Employee engagement is one of those soft factors in an organization that are hard to quantify, yet no less important to business success. Gallup defines employee engagement as “the involvement and enthusiasm of employees in their work and workplace.” Or, to put it simply, how happy your employees are to come in to work every day.
It makes intuitive sense that a company with high employee engagement would perform better than its peers – but are there data to back that up? Is there any proof that, beyond the warm-and-fuzzy feeling of a nice place to work, it’s worth investing time and money in improving employee engagement? A number of studies indicate that the answer is a resounding Yes.
Measuring employee engagement
Any initiative to improve employee engagement should start by taking a snapshot of where things stand today. Several methods have been developed in an attempt to put concrete figures on employee sentiment; these are usually based on surveys and interviews. One popular method involves calculating an “employee net promoter score”, which rates on a scale of 1–10 how likely an employee is to recommend their organization as a place to work.
The results of these surveys and interviews are then compiled in order to classify employees into three categories: engaged, not engaged, and actively disengaged. Engaged employees are those who are highly enthusiastic about what they do and drive their teams forward. Not engaged employees tend to be detached from their company culture; they execute tasks as required, yet without passion. Actively disengaged employees, the most noxious, are resentful about certain aspects of their jobs and could even try to undermine their coworkers’ achievements.
The goal is to move workers out of the “actively disengaged” category and into the “engaged” category insofar as possible. Research has shown that companies successful in doing so do see tangible benefits financially, with impacts on both the top line – through enhanced customer satisfaction and higher revenue – and the bottom line, through greater productivity and lower costs in a number of areas.
Benefits to the top line: Higher revenue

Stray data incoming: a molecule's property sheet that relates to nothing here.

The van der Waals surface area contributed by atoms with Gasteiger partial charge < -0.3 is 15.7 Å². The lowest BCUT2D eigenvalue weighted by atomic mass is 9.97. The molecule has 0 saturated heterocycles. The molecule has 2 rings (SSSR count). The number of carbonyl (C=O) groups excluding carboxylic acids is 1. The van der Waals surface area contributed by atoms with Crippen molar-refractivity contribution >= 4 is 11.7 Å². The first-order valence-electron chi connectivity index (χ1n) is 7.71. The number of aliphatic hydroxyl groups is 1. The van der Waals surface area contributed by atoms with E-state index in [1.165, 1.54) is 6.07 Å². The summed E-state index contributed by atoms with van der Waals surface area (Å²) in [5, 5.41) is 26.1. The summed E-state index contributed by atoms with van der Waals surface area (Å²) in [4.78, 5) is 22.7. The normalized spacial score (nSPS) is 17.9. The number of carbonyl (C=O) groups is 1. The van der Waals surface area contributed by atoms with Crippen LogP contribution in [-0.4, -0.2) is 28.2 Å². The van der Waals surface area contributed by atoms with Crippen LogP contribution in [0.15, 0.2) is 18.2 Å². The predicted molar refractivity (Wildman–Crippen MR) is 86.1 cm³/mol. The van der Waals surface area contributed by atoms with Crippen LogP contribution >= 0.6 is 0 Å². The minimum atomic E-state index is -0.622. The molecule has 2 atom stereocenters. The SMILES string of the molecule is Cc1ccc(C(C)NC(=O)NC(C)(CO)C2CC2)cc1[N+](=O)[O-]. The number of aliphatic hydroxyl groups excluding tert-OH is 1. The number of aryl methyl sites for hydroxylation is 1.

A study conducted by Taleo Research in 2009 found that organizations with highly engaged employees enjoy 26% higher revenue per worker , and that such organizations deliver 13% greater total returns to shareholders. That’s probably because employee engagement translates directly into an employee’s willingness to exceed their job requirements and go the extra mile to meet customer needs. This echoes a key finding from a more recent PricewaterhouseCoopers study, which estimates that employees most committed to their organizations put in 57% more effort on the job .
The PwC report corroborates what researchers at Northwestern University  concluded a few years earlier: there’s a direct link between employee satisfaction and customer satisfaction, and between customer satisfaction and improved financial performance. What’s more, this study also provided clues for what companies can do to improve employee satisfaction, stating that organizational communication – or how well people dialogue with each other, both upwards and downwards – is the key determining factor.
Improving the bottom line: Greater productivity and lower costs
Perhaps the most comprehensive study on the financial impact of employee engagement is the one done by Gallup. It examined differences in a number of cost metrics between top- and bottom-quartile business units. For instance, Gallup found that teams in the top quartile for employee engagement had 18%higher productivity, 23% greater profitability, 81% less absenteeism, 28% less shrinkage, and 43% less employee turnover relative to their bottom-quartile peers.
Turnover in particular is a key factor in many studies on employee engagement, as it constitutes the most direct impact and carries a substantial cost. New employees must be found and then trained – a process which can take over a year. The PwC study is particularly telling when it comes to the link between employee engagement and turnover; it revealed that employees most committed to their organizations are 87% less likely to resign than those who consider themselves disengaged. And because happiness matters, it’s also worth mentioning a study by Oxford University’s Saïd Business School  which found that happy workers are 13% more productive.
A solid business case
Research shows that the business case for investing in employee engagement is clear. Employees who are more satisfied are more productive, less likely to leave, less likely to undermine team spirit, and more willing to make an extra effort to please customers – and consequently bring in additional business.
A key component of employee engagement is workplace culture, and one way of improving that is through improved workforce communications. Intranet systems designed to encourage communication, like the one we’ve developed at ahead, connect workers and provide a forum for sharing achievements, building workplace communities, and opening up dialogue at all levels.
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 Alignment Drives Employee Engagement and Productivity, Taleo Research White Paper, 2009.
 The keys to corporate responsibility employee engagement, PricewaterhouseCoopers, February 2014.
 Linking Organizational Characteristics to Employee Attitudes and Behavior – A Look at the Downstream Effects on Market Response & Financial Performance, Northwestern University, 2005.
 Does Employee Happiness Have an Impact on Productivity?, Saïd Business School, Oxford University, 2019.